Tired of churning out lightweight comedies, Hollywood director John L. Sullivan (Joel McCrea) decides to make O Brother, Where Art Thou?—a serious, socially responsible film about human suffering. After his producers point out that he knows nothing of hardship, Sullivan hits the road disguised as a hobo. En route to enlightenment, he encounters a lovely but no-nonsense young woman (Veronica Lake)—and more trouble than he ever dreamed of. This comic masterpiece by Preston Sturges is among the finest Hollywood satires and a high-water mark in the career of one of the industry’s most revered funnymen.

This is one smart script, full of witty, snappy dialogue. It's full of memorable moments. I really love a hilarious car chase scene where Sullivan tries to outrun a press entourage by taking a ride in a sports car.

Driven by a 13-yr old.

It's as silly as it sounds.

Another brilliant moment sees Sullivan taken in by a love-starved Good Samaritan. The scene would be deleted if the film were remade today because it's quite a detour from the main story. But it stands out in a good way.

On a technical note....it was intriguing to watch the way Sturges and his DP (John F. Seitz) deal with the fact that Veronica Lake was pregnant during the filming. They do some ingenious framing and blocking to avoid showing her baby bump.

Also, the decision to shoot much of the film on location vs. a sound stage really helps lend a whole sense of realism to the movie (good call gents!).

And be sure to look out for their 4-minute oner. It's a joy to watch, knowing the filmmakers did it on a bet (allegedly) as well as to make it harder for studios to make cuts to the film.

The tone of the film is a bit uneven and unexpected for a film from this era. I was taken aback, particularly by its darker second half which seems to come out of nowhere. Revisiting it now the first half of the film is actually a bit clunkier to me, particularly its slapstick gags. McCrea is no Cary Grant.

I think the sudden shift from the comedic to dramatic tone is now actually what I love most about SULLIVAN'S TRAVELS. It's unpredictability in story and theme is a welcome surprise.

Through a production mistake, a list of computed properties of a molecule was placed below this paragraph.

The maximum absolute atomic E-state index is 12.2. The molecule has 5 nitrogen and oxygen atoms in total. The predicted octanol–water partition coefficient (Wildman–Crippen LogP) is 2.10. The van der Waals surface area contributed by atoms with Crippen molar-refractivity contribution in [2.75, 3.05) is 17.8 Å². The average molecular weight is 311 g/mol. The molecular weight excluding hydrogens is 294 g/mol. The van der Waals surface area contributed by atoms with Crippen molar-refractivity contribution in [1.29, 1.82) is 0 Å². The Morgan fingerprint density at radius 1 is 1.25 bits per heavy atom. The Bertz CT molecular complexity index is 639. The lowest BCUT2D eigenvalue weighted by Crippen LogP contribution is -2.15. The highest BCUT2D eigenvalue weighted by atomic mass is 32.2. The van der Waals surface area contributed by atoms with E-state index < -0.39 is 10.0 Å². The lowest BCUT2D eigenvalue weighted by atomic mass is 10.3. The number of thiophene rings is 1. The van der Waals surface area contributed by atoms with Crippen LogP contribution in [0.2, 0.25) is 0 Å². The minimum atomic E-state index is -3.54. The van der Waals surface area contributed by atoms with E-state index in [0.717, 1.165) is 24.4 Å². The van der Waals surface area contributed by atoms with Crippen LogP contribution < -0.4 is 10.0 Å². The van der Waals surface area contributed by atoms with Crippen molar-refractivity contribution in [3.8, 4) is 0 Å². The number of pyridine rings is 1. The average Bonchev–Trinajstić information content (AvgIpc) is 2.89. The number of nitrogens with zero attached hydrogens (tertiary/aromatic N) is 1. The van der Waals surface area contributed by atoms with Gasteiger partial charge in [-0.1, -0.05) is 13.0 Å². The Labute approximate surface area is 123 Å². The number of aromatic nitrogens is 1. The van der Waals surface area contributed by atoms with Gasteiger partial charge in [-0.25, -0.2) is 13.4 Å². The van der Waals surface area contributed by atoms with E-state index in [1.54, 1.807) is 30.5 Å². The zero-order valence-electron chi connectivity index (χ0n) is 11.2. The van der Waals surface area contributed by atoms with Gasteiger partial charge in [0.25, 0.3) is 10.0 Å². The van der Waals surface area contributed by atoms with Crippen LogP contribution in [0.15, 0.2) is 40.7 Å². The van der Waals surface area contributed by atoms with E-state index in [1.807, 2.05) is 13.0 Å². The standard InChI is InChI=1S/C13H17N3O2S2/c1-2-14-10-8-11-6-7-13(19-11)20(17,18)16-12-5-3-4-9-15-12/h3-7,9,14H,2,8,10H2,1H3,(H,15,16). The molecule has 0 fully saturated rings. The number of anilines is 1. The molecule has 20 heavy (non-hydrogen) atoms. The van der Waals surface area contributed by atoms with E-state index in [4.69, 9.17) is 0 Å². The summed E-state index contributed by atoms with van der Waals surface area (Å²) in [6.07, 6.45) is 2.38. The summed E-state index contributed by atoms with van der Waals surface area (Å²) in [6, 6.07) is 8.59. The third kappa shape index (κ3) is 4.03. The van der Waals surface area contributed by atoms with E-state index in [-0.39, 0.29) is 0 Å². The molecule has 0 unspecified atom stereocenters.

As I viewed it, I couldn't help but wonder how SULLIVAN'S TRAVELS would be updated for a modern audience. Not that I'd want to remake the film, but it's an interesting exercise to think about how the story would unfold with its lead characters in today's world.

Movies at that time couldn’t be overtly sexual. Watch Veronica Lake get around the censors by playing with her hairbrush during the swimming pool scene. Or is that just me?

Nowadays, would there be more sexual tension and gratification with their relationship treated out in the open? Would they actually kiss? And how brutal and authentic would the homeless sequences play out in the darker half of the movie?

The more I think about it, Sturges was a clever filmmaker to get away with what he does for 1941. Bravo Mr. Sturges. Bravo.

VIDEO/AUDIO

  • Black and White
  • 1.37:1
  • English
  • New high-definition digital restoration, with uncompressed monaural soundtrack on the Blu-ray

It looks and sounds beautiful on Blu-ray. Criterion always does it right.

BONUS FEATURES

  • Audio commentary from 2001 by filmmakers Noah Baumbach, Kenneth Bowser, Christopher Guest, and Michael McKean - This was pretty insightful in how each person explores the themes of the film and anecdotes surround the production. It was also interesting to see how the film relates to them. Thankfully, no one spends much time simply narrating what's happening on screen.
  • Preston Sturges: The Rise and Fall of an American Dreamer (1990), a seventy-five-minute documentary made by Bowser for PBS’s American Masters series - A thoroughly and fascinating exploration about Sturges' rocky career. It sounded like a dream to me until I learned what ultimately happened to him.
  • New video essay by film critic David Cairns, featuring filmmaker Bill Forsyth - This one was fairly interesting. It used too many straight clips without any VO/narration over it so it felt like bit overlong.
  • Interview with Sandy Sturges, the director’s widow, from 2001 - A quick interview. Pretty candid. More sad than anything knowing she's passed away.
  • Interview with Sturges by gossip columnist Hedda Hopper from 1951 - a fun 4-minute interview (I believe in front of a live-audience). Sounds a bit staged, but cool to hear him talk.
  • Archival audio recordings of Sturges - Nothing earth shattering. Probably of interest to die-hard Sturges fans (which I'm not).
  • PLUS: An essay by critic Stuart Klawans

 

BOTTOM LINE

A classic film that explores more serious subject matter than expected. Veronica Lake is lovely. The Criterion treatment helped educate me more about this production which I value.

Add this one to your shelf!

Viva physical media.